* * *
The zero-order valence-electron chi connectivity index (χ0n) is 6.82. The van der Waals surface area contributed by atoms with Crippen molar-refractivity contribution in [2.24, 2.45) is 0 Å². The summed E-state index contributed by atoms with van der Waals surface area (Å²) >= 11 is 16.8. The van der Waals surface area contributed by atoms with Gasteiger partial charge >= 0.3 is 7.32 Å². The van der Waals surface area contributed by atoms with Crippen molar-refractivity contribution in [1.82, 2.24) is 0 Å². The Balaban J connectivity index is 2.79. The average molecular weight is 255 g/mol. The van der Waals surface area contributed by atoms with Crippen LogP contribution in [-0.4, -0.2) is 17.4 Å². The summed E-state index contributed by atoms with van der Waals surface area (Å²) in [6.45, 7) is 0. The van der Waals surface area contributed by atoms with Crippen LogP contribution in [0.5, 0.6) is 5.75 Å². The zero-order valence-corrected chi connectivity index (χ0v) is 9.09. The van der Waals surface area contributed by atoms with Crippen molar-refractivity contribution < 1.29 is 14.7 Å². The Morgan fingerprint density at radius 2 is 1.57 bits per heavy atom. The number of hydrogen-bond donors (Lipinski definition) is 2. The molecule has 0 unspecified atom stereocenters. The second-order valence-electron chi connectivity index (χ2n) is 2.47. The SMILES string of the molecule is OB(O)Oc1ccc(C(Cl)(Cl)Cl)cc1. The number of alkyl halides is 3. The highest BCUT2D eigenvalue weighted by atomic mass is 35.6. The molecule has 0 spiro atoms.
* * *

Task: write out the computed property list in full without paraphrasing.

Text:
The zero-order valence-electron chi connectivity index (χ0n) is 6.82. The van der Waals surface area contributed by atoms with Crippen molar-refractivity contribution in [2.24, 2.45) is 0 Å². The summed E-state index contributed by atoms with van der Waals surface area (Å²) >= 11 is 16.8. The van der Waals surface area contributed by atoms with Gasteiger partial charge >= 0.3 is 7.32 Å². The van der Waals surface area contributed by atoms with Crippen molar-refractivity contribution in [1.82, 2.24) is 0 Å². The Balaban J connectivity index is 2.79. The average molecular weight is 255 g/mol. The van der Waals surface area contributed by atoms with Crippen LogP contribution in [-0.4, -0.2) is 17.4 Å². The summed E-state index contributed by atoms with van der Waals surface area (Å²) in [6.45, 7) is 0. The van der Waals surface area contributed by atoms with Crippen LogP contribution in [0.5, 0.6) is 5.75 Å². The zero-order valence-corrected chi connectivity index (χ0v) is 9.09. The van der Waals surface area contributed by atoms with Crippen molar-refractivity contribution < 1.29 is 14.7 Å². The Morgan fingerprint density at radius 2 is 1.57 bits per heavy atom. The number of hydrogen-bond donors (Lipinski definition) is 2. The molecule has 0 unspecified atom stereocenters. The second-order valence-electron chi connectivity index (χ2n) is 2.47. The SMILES string of the molecule is OB(O)Oc1ccc(C(Cl)(Cl)Cl)cc1. The number of alkyl halides is 3. The highest BCUT2D eigenvalue weighted by atomic mass is 35.6. The molecule has 0 spiro atoms.